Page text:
Interpreting in social work settings

When a person or family is involved with social services, they are usually already facing some significant issues. Communication barriers between them and their social workers, such as lack of linguistic fluency or a hearing impairment, can mean they do not get adequate support. People who need communication support often face discrimination, which can be an additional obstacle.

It is the responsibility of the social worker to ensure that their clients receive access to the services they are entitled to; this is where interpreters become a crucial part of the relationship.

In the past, it has been common for informal interpreters, ie friends and family, to step in to bridge the gap. This may seem like a good approach: clients may trust family or friends more than they do external support, and these informal interpreters can be easier to access at short notice. However, research into their use (Lucas, 2015; Dorner and colleagues, 2010) and Serious Case Reviews have highlighted the importance of using professionals. Informal interpreters have on occasion been found to intentionally and unintentionally obscure meaning, collude with clients and prevent opportunities for intervention and support.

At TLS we have interpreters who are skilled and experienced in working in social work settings. We will always work with you to provide the best individual for your service users and will try to accommodate requests at short notice wherever possible.

Here are some tips to help you make the best use of our professional interpreters, to ensure the best support for you and your service users.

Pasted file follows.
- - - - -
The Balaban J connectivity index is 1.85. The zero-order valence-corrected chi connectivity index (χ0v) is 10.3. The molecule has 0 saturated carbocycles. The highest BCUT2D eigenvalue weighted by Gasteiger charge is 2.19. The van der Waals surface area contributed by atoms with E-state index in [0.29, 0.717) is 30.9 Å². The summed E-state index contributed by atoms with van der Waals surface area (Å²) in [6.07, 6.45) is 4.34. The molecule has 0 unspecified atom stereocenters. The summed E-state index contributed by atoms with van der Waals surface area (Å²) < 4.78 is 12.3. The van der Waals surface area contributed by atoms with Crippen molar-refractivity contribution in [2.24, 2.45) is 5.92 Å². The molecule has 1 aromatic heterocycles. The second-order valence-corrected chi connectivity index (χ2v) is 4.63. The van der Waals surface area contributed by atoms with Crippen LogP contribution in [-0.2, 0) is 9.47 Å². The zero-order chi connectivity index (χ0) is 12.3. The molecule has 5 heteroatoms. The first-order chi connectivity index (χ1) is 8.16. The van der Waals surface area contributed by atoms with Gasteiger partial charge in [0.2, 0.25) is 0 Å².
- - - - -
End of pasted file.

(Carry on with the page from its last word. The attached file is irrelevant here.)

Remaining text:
• Familiarise yourself with the logistics of booking and using interpreters before it becomes necessary, so that you can be responsive at short notice. Are you set up on and familiar with our bookings system? Do you know how to use telephone interpreting? Do you have access to a desktop computer for video interpreting?
  • Consider whether your service user needs an interpreter, even if they have not requested one. Research has found that some women in maternity settings have not requested language support for fear of feeding into negative stereotypes about minority ethnic groups (Crowther and Lau 2019).
  • Be prepared for your service user to have reservations about using a professional interpreter in place of family or friends, and be clear about why using professionals is usually best practice.
  • If possible, factor in time with the interpreter before the booking begins, to discuss the issues at play, any sensitivities and, if relevant, seating arrangements (the Chartered Institute of Linguists advises that the interpreter should be able to see both parties; a triangular arrangement is usually best).
  • Try to avoid using jargon and explain any terminology clearly; even if you think the interpreter will know what you are talking about, it is best for the service user to have this explained in your words.
  • Keep your sentences short and clear, and leave time for the interpreter to translate.
  • Reflect afterwards: could anything have gone better? Can you ask your service user for feedback?

If you want to learn more, Stirlingshire University have written a report available here:

Talk to us if you would like to know more about how we support social work settings, either by speaking to your account manager or calling 020 3373 4000.